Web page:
In the component measuring government enterprises and investment, the second worst of all 42 ratings in compiling the index, South Africa has a rating of 2 out of a possible 10. And government appears intent on making this even worse. If we were merely dealing here with differing opinions, any one of which had the potential to produce positive outcomes for the economy, a high government participation rate would not be marked down so badly in this component of the EFW study.

 

A policy of divestment of public enterprises would create the following huge benefits for the economy;

  • Government enterprises could be converted into public companies with listings on the stock exchange and all low-income people could be given shares. Designated unit trusts could be appointed to exchange shares in the new companies for units in their trusts at a specified rate for a specified minimum period to give share recipients an investment alternative. The new public companies should, in the interests of all citizens, not be given statutory monopolies in their fields of activity.
  • The following benefits could be expected:
    • Low-income people would be enriched by the shares they would receive and the need for welfare expenditure would decline.
    • The new public companies would be subject to the disciplines of the market place, would be able to raise capital without putting pressure on the Treasury or taxpayers, and would rapidly expand their businesses and increase their services.
    • Matters relating to the activities of the new companies would be removed from the political arena and become routine economic matters.
    • Open competition would function in all aspects of the activities of the new companies to the benefit of citizens.
    • The EFW rating of South Africa would improve and the country’s attractiveness to investors would increase considerably.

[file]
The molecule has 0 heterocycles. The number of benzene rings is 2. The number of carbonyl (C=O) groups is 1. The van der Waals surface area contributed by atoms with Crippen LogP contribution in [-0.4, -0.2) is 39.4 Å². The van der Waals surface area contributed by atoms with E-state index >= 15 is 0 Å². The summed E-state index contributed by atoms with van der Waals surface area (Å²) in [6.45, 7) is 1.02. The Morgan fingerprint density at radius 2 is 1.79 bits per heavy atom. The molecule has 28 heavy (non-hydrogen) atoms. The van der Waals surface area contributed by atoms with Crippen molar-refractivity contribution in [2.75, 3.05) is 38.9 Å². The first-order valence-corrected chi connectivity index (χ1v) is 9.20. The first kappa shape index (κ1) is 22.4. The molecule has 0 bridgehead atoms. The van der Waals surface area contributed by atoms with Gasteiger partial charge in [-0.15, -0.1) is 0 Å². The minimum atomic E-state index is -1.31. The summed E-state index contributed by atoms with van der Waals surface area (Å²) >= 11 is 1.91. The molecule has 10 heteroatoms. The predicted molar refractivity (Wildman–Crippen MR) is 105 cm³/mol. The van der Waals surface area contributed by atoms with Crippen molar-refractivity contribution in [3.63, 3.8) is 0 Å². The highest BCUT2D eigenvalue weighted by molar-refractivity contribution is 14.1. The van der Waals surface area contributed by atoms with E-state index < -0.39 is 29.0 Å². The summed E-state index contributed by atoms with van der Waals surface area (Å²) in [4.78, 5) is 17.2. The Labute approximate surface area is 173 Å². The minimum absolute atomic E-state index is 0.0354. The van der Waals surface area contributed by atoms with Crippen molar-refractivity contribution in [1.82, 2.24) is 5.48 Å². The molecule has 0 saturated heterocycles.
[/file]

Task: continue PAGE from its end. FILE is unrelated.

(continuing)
• There would be an improvement in GDP.

D.        Top marginal tax rate (Rating 6.00)

 

South Africa has a high marginal tax rate by international standards, which reduces savings and investment. The marginal income tax rates of countries that have more competitive rates than South Africa are: United Arab Emirates 0 per cent, Russia 13 per cent, Mauritius 15 per cent, Hong Kong 17 per cent, Singapore 20 per cent, Botswana 25 per cent, Costa Rica 25 per cent, Brazil 28 per cent, and Kenya 30 per cent.

 

On each reduction of Russia’s marginal tax rate, first from 80 per cent to 30 per cent, and then to 13 per cent, the total tax receipts increased. According to economist Arthur Laffer, tax reductions cause taxpayers to spend more time on increasing their incomes and less time on plans to minimise their tax liabilities. They also decide at some level that taking the risk of illegal tax evasion is not worth the taxes saved. If the government were to embark on the asset transfers to low income people as suggested above, it would be in a position to make the country more tax-competitive to attract investment and arguably increase the total tax receipts in the process.

 

Area 2: Legal Structure and Security of Property Rights (Overall Rating 6.16)

Economic freedom cannot exist in an environment in which the rule of law and security of property rights are not respected and maintained. The rule of law is one of the founding principles of the South African constitution but there is an inadequate understanding of what it means and how it is to be implemented.

 

South Africa scores badly on two of the seven components measuring the country’s legal structure:

 

E.        Integrity of the legal system (Rating 4.7)

 

This component is based on a section of the International Country Risk Guide which deals with “the strength and impartiality of the legal system” and “popular observance of the law”. South African courts, which have maintained a good reputation under difficult conditions, appear to be under increasing pressure from government regarding decisions that have gone in favour of citizens in disputes with government.